“Although health and safety today are our first concern, many people start wondering what their job will look like after Corona when we are heading for a potentially large period of recession. Being in the niche of Portfolio & Project Management, it is our job to share our views on value creation for people in roles like Project Director, Enterprise PMO, Portfolio Manager and many more. In this first part, I will share some thoughts of what I’ve learned since the latest crisis. I hope it will help you decide on the next steps within your organization”.

Learn from the past to anticipate the future

Throwback to January 2, 2008: My first day at Threon, first day in consulting, … when the world was also heading for a large period of recession. What did I learn?

  • Learning #1: Ask for the dress code upfront… What might have looked perfectly normal during 10 years of ING, did not fit a smaller & pragmatic consulting firm like Threon… 😊
  • Learning #2: Consulting might not be the easy way in times of recession… Although we might have called it visionary to leave banking just before the banking crisis, shifting to consulting at first was less of a success. Threon, like many consulting firms, quickly got into heavy water and we had troubles getting our pipeline filled.
  • Learning #3: Focus on customer value and the best cost-benefit offering. After taking the first hit, we fully focused on two things. 1. How can we add high value for our customers in economically difficult times and 2. Which team (expertise AND cost efficiency considered) is the best fit to fulfill our customers’ needs?
  • Learning #4: Prepare, anticipate, … together with customers!

The positioning of your company towards recession will define your Enterprise PMO’s priorities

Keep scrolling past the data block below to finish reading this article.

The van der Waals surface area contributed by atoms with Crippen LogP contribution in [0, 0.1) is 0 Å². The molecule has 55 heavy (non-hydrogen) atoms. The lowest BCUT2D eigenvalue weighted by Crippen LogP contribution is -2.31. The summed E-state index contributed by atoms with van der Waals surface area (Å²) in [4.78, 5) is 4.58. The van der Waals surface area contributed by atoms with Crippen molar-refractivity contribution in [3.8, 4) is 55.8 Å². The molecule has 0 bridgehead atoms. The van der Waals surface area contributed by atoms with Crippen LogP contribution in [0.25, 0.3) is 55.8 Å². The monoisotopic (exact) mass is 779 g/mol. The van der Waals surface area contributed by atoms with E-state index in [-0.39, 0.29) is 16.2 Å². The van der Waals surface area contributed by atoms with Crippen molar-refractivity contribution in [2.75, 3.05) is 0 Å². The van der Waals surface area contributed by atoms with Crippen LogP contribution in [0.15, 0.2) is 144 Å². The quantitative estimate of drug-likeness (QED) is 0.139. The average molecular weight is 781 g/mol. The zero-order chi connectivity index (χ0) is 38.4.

Although there is not 1 type of organization and not 1 way to deal with recession, at least it is always good to look at some real results from the past. The article of Ranjay Gulati, Nitin Nohria & Franz Wohlgezogen studied the impact of how CEO’s dealt with recession, by studying the actual results of companies before, during and after recession. In short, the outcome of their study clearly showed that most successful CEO’s :

  • Were not the ones who bravely rushed forward and put absolute focus on growth investments (very popular on LinkedIn these days), nor the ones that were the first and bravest in taking hard FTE reduction decisions. The combination of both even proved to be the worst possible combination (on a total of 4700 companies studied – during 3 periods of recession)!
  • Were the ones that succeeded in finding a subtle balance: those who reduce costs selectively by focusing more on operational efficiency than their rivals do, even as they invest relatively comprehensively in the future by spending on marketing, R&D, and new assets.

In my next blog article, I will discuss trends in Portfolio & Project Management to tackle the recession challenges and how Enterprise PMOs can prove their added value to the CEO.

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Source: Gulati, R., Nohria, N. & Wohlgezogen, F., “Roaring Out Of Recession”, (March 2010 Edition of Harvard Business Review).

Tom Dedecker

Tom Dedecker
CEO Threon

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